Somersault

somersault

somersault

somersault

somersault

somersault

somersault

Cate Shortland's Somersault is a film that has the same affect on me every time I view it. I'm amazed that the intensity of this affect has not waned or decreased from numerous viewings. When you think about it, there is nothing particularly unique about the storyline of the film, which draws together various well-worn coming-of-age themes such as the need for acceptance, belonging and love, the discovery of desire, and the complexity of adult relationships. It's not so much the story itself which haunts me, but the manner in which it is told.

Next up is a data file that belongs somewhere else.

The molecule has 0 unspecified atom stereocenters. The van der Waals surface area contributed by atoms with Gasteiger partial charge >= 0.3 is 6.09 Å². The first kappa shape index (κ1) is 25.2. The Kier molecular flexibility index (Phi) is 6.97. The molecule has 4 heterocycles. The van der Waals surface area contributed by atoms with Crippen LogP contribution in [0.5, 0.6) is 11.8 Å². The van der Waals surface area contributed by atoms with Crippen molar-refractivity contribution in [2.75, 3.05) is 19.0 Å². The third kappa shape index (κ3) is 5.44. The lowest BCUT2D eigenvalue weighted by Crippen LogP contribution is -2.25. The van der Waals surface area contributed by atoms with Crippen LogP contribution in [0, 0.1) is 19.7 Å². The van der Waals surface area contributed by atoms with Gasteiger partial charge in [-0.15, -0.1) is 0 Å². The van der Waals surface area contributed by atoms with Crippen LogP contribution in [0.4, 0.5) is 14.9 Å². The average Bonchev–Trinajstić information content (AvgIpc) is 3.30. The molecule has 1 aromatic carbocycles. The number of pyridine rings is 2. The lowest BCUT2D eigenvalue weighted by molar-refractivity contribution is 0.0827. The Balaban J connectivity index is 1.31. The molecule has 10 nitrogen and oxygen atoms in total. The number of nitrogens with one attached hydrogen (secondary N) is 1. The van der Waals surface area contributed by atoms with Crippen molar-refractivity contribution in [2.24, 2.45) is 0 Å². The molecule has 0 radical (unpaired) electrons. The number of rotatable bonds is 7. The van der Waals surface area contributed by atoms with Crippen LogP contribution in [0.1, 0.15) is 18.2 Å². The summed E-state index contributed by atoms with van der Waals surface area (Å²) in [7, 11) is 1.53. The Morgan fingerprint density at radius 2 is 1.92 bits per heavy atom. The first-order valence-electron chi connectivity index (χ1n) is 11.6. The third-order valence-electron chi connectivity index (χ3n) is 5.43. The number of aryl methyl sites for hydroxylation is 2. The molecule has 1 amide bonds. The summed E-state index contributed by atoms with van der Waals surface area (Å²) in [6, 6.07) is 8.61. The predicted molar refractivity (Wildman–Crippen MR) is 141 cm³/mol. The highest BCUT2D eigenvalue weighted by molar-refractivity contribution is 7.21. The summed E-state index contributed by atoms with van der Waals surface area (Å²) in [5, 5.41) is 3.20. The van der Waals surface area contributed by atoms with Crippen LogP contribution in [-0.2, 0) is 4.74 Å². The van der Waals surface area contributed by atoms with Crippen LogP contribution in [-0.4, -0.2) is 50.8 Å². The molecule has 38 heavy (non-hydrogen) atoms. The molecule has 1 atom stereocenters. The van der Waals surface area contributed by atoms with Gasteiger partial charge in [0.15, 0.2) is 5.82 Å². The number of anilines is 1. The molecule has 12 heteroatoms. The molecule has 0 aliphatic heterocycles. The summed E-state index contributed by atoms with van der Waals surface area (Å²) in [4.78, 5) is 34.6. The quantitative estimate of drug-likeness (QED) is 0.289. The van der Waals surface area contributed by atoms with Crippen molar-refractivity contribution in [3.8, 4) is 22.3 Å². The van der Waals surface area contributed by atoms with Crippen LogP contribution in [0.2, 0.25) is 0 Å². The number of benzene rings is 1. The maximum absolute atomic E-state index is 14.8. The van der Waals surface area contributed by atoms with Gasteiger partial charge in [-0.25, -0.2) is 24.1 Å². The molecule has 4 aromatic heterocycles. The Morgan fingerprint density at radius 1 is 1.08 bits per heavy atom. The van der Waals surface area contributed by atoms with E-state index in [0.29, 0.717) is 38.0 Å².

This film is best appreciated when it is picked apart and examined as a series of tender, vulnerable and simple images: a page from Heidi's childish diary, a paper snowflake ripped from a pastry packaging, locked fingers, a bare back, an exposed thigh. These images accumulate in meaning and you get the sense that there is a whole other world of consciousness to which you, as the audience, are not privy to, but which remains locked in Heidi's mind and gestures. One of my favourite scenes comes halfway through the film when Heidi plays with Joe's fingers. It's so simple really, and in any other film such play would be cliche, but here it isn't. I guess that's why I find Somersault touching.

This a brilliant Australian film, it makes me proud of our film industry and I think I'm starting to develop a real appreciation of Abbie Cornish as an actress. She manages to convince me every time.